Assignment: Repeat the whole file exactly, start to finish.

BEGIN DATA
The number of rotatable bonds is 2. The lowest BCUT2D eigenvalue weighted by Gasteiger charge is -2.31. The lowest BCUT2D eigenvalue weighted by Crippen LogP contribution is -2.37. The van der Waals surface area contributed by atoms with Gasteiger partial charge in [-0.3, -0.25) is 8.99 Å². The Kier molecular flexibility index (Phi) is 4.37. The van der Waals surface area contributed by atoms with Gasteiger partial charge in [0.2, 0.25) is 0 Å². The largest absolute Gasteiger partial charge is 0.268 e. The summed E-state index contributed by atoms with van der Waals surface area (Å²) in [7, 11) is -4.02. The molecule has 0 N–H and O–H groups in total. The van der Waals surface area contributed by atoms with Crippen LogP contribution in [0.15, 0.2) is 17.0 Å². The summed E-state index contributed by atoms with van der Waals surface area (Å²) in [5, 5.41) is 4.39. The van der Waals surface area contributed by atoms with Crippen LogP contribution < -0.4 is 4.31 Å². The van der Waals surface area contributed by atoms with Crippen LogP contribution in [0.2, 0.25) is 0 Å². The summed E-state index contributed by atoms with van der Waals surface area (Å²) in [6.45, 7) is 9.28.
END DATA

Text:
The number of rotatable bonds is 2. The lowest BCUT2D eigenvalue weighted by Gasteiger charge is -2.31. The lowest BCUT2D eigenvalue weighted by Crippen LogP contribution is -2.37. The van der Waals surface area contributed by atoms with Gasteiger partial charge in [-0.3, -0.25) is 8.99 Å². The Kier molecular flexibility index (Phi) is 4.37. The van der Waals surface area contributed by atoms with Gasteiger partial charge in [0.2, 0.25) is 0 Å². The largest absolute Gasteiger partial charge is 0.268 e. The summed E-state index contributed by atoms with van der Waals surface area (Å²) in [7, 11) is -4.02. The molecule has 0 N–H and O–H groups in total. The van der Waals surface area contributed by atoms with Crippen LogP contribution in [0.15, 0.2) is 17.0 Å². The summed E-state index contributed by atoms with van der Waals surface area (Å²) in [5, 5.41) is 4.39. The van der Waals surface area contributed by atoms with Crippen LogP contribution < -0.4 is 4.31 Å². The van der Waals surface area contributed by atoms with Crippen LogP contribution in [0.2, 0.25) is 0 Å². The summed E-state index contributed by atoms with van der Waals surface area (Å²) in [6.45, 7) is 9.28.